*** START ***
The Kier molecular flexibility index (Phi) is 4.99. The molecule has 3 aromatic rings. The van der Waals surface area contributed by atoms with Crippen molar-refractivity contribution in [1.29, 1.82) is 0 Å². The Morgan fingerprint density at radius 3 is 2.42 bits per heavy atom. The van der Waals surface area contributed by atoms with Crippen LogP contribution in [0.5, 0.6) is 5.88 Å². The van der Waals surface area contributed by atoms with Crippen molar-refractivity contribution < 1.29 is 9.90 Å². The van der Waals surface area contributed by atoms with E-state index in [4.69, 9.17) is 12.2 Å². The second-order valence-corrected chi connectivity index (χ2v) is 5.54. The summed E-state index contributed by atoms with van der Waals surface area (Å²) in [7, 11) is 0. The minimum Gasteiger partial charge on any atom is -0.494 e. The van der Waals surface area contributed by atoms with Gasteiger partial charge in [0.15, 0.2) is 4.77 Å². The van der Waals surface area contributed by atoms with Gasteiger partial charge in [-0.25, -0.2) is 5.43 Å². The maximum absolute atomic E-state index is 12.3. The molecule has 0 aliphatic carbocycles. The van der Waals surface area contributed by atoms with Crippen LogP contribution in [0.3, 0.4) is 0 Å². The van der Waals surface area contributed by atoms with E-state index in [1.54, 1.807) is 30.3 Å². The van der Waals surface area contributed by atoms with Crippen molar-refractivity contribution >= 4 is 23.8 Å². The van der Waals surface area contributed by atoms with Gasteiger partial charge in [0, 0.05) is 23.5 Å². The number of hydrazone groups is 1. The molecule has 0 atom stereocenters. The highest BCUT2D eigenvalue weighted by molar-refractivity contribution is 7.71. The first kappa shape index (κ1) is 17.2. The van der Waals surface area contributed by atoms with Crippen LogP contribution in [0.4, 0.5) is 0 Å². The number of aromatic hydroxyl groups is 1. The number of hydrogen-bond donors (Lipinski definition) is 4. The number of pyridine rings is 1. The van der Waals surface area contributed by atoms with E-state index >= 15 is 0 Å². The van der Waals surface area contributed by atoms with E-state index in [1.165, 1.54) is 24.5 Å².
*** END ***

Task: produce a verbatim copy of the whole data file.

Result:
The Kier molecular flexibility index (Phi) is 4.99. The molecule has 3 aromatic rings. The van der Waals surface area contributed by atoms with Crippen molar-refractivity contribution in [1.29, 1.82) is 0 Å². The Morgan fingerprint density at radius 3 is 2.42 bits per heavy atom. The van der Waals surface area contributed by atoms with Crippen LogP contribution in [0.5, 0.6) is 5.88 Å². The van der Waals surface area contributed by atoms with Crippen molar-refractivity contribution < 1.29 is 9.90 Å². The van der Waals surface area contributed by atoms with E-state index in [4.69, 9.17) is 12.2 Å². The second-order valence-corrected chi connectivity index (χ2v) is 5.54. The summed E-state index contributed by atoms with van der Waals surface area (Å²) in [7, 11) is 0. The minimum Gasteiger partial charge on any atom is -0.494 e. The van der Waals surface area contributed by atoms with Gasteiger partial charge in [0.15, 0.2) is 4.77 Å². The van der Waals surface area contributed by atoms with Gasteiger partial charge in [-0.25, -0.2) is 5.43 Å². The maximum absolute atomic E-state index is 12.3. The molecule has 0 aliphatic carbocycles. The van der Waals surface area contributed by atoms with Crippen LogP contribution in [0.3, 0.4) is 0 Å². The van der Waals surface area contributed by atoms with E-state index in [1.54, 1.807) is 30.3 Å². The van der Waals surface area contributed by atoms with Crippen molar-refractivity contribution >= 4 is 23.8 Å². The van der Waals surface area contributed by atoms with Gasteiger partial charge in [0, 0.05) is 23.5 Å². The number of hydrazone groups is 1. The molecule has 0 atom stereocenters. The highest BCUT2D eigenvalue weighted by molar-refractivity contribution is 7.71. The first kappa shape index (κ1) is 17.2. The van der Waals surface area contributed by atoms with Crippen LogP contribution in [0.4, 0.5) is 0 Å². The number of aromatic hydroxyl groups is 1. The number of hydrogen-bond donors (Lipinski definition) is 4. The number of pyridine rings is 1. The van der Waals surface area contributed by atoms with E-state index >= 15 is 0 Å². The van der Waals surface area contributed by atoms with E-state index in [1.165, 1.54) is 24.5 Å².